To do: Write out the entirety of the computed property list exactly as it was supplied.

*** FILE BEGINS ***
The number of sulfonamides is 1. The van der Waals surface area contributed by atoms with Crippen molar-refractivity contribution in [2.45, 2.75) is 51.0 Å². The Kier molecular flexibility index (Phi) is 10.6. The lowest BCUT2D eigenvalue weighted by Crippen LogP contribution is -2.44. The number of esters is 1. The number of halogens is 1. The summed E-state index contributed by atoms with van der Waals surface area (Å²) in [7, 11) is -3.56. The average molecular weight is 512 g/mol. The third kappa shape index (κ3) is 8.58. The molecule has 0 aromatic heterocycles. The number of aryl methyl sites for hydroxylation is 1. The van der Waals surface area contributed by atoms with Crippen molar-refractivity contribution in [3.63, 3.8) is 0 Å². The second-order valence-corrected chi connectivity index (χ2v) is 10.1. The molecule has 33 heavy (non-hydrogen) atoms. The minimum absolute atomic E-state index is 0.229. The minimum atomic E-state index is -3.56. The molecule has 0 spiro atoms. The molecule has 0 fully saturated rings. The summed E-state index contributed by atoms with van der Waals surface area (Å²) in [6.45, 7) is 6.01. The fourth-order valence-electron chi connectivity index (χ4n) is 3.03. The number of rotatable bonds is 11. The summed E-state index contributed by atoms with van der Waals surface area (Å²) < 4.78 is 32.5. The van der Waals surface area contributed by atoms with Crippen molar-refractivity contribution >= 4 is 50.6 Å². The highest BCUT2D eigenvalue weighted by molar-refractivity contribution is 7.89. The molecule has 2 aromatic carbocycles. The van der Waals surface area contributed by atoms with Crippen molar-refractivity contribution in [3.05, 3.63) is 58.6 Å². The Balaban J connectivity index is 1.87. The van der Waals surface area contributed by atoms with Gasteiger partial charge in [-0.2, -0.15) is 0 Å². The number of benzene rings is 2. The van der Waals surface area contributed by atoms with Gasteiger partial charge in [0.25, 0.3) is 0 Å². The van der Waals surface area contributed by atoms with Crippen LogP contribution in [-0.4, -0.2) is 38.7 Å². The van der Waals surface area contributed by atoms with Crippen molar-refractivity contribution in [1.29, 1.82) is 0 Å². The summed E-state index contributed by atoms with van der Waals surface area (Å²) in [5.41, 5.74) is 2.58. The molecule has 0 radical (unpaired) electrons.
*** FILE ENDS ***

The number of sulfonamides is 1. The van der Waals surface area contributed by atoms with Crippen molar-refractivity contribution in [2.45, 2.75) is 51.0 Å². The Kier molecular flexibility index (Phi) is 10.6. The lowest BCUT2D eigenvalue weighted by Crippen LogP contribution is -2.44. The number of esters is 1. The number of halogens is 1. The summed E-state index contributed by atoms with van der Waals surface area (Å²) in [7, 11) is -3.56. The average molecular weight is 512 g/mol. The third kappa shape index (κ3) is 8.58. The molecule has 0 aromatic heterocycles. The number of aryl methyl sites for hydroxylation is 1. The van der Waals surface area contributed by atoms with Crippen molar-refractivity contribution in [3.63, 3.8) is 0 Å². The second-order valence-corrected chi connectivity index (χ2v) is 10.1. The molecule has 33 heavy (non-hydrogen) atoms. The minimum absolute atomic E-state index is 0.229. The minimum atomic E-state index is -3.56. The molecule has 0 spiro atoms. The molecule has 0 fully saturated rings. The summed E-state index contributed by atoms with van der Waals surface area (Å²) in [6.45, 7) is 6.01. The fourth-order valence-electron chi connectivity index (χ4n) is 3.03. The number of rotatable bonds is 11. The summed E-state index contributed by atoms with van der Waals surface area (Å²) < 4.78 is 32.5. The van der Waals surface area contributed by atoms with Crippen molar-refractivity contribution >= 4 is 50.6 Å². The highest BCUT2D eigenvalue weighted by molar-refractivity contribution is 7.89. The molecule has 2 aromatic carbocycles. The van der Waals surface area contributed by atoms with Crippen molar-refractivity contribution in [3.05, 3.63) is 58.6 Å². The Balaban J connectivity index is 1.87. The van der Waals surface area contributed by atoms with Gasteiger partial charge in [-0.2, -0.15) is 0 Å². The number of benzene rings is 2. The van der Waals surface area contributed by atoms with Gasteiger partial charge in [0.25, 0.3) is 0 Å². The van der Waals surface area contributed by atoms with Crippen LogP contribution in [-0.4, -0.2) is 38.7 Å². The van der Waals surface area contributed by atoms with Crippen molar-refractivity contribution in [1.29, 1.82) is 0 Å². The summed E-state index contributed by atoms with van der Waals surface area (Å²) in [5.41, 5.74) is 2.58. The molecule has 0 radical (unpaired) electrons.